I watched him finish tying his shoes and slowly move down the same corridor where my mother had disappeared. I felt like I had swallowed a boulder.  The security guard, impassive, had moved away from me and was talking with someone else.

My final hope was to call my father on his cell phone.  Of course, he didn’t have it turned on.

I dejectedly turned to leave, but made one last appeal at a help desk.  The woman was so nice, but, of course, couldn’t help me.  She offered me the same advice as the guard — get a gate pass, but it had to be done with the ticketed passenger with me;  I couldn’t do it after the fact.

Of course, when I left JFK that day, I got lost in Manhattan and cried.

My father and my mother found each other in the airport.  It all turned out okay in the end.

Still.  Scary is an understatement for those events.

Because of situations like this, few things have built my faith more than Alzheimer’s.  The rope barrier at JFK might as well have been the gulf between Lazarus and the rich man. (see Luke 16:19-31) With no way to cross it, only helpless feelings  welled up inside as I stood and watched.

Prayer is my main refuge.

I am not in the hell of the rich man, though some describe care-giving in such negative terms.  No, I am stuck at a rope barrier, talking not to Abraham, or an impassive security guard, but to God Himself.

I’m watching my mother as she is carried into Abraham’s bosom.

It is a slow, sometimes scary, good-bye.

A Month of Remembering

Six Ways to Anywhere

What was the first indication you had that something was not right?  Was it a peculiar behavior or a specific incident?

My mother always knew six ways to anywhere.  And the rest stops along the way.  And the quality of the bathrooms at the rest areas.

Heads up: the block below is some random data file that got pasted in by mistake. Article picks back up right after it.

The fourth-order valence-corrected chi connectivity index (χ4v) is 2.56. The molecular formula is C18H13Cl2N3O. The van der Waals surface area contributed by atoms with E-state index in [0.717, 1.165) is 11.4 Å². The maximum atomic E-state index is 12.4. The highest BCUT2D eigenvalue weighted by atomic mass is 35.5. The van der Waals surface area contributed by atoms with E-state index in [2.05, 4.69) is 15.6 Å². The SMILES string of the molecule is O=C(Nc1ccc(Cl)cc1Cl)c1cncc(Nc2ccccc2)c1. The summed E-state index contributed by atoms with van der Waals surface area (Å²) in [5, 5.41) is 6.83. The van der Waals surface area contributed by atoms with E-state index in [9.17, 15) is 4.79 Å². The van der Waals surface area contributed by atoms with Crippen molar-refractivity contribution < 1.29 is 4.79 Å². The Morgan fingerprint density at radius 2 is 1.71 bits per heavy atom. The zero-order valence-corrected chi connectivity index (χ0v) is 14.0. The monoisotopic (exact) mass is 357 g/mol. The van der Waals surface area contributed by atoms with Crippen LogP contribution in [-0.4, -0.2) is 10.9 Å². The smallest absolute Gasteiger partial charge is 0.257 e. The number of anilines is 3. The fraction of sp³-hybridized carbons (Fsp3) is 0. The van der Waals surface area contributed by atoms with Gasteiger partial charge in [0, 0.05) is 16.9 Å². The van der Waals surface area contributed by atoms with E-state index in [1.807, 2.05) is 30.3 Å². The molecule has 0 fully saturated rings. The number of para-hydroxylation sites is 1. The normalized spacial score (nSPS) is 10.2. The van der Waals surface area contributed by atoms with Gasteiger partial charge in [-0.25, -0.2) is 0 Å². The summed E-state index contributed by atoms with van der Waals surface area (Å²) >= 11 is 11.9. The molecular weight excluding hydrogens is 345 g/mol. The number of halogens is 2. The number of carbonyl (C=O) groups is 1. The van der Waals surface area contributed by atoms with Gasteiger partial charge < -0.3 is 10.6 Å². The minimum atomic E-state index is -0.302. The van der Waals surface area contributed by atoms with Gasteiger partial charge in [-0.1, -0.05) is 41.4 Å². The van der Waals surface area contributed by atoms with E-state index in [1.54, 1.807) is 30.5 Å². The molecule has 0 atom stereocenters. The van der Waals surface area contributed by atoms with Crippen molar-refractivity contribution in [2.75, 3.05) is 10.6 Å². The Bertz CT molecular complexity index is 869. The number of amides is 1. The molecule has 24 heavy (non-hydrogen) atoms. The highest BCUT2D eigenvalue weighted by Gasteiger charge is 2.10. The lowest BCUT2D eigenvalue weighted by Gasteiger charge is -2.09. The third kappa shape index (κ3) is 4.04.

IMG_3013[1]This was in the days before GPS.  We used old-fashioned paper accordion-folded maps.  Not that my mother needed them. It was all in her head. For longer trips, she would order AAA TripTiks, but I think were more for us than for her. We could learn the names of the roads and where the rest stops were by using them.  Her mind, however, was a veritable road atlas.

That’s why when she got lost, it stuck out.

Of course there had been little signs, little things she forgot or repeated.  When I do that now, I’m just sure that it’s the first sign of Alzheimer’s.  I think we all have those fears.

But my mother getting lost?  That was almost unheard of.

We were in Myrtle Beach — my mom and dad, my sister and her husband, and my family.  We were all in Myrtle Beach at the time-share condo that my father had been snookered into purchased.

The area was very familiar because we had been going to the same place for a number of years.  Mom decided to make a quick trip to the Post Office to mail out the postcards she had written.  Helen, probably 10 or 11 at the time, went along for the ride.

I should add here, that if any of my children have inherited my mother’s internal atlas, it’s Helen.  Even at that age, she knew her way around and remembered roads better than I ever will.

So off they went to the Post Office while we hung around the pool.

They were gone for a very long time.

You know how it is.  At first, no one thinks anything of it.  Oh,they’re gone to the Post Office.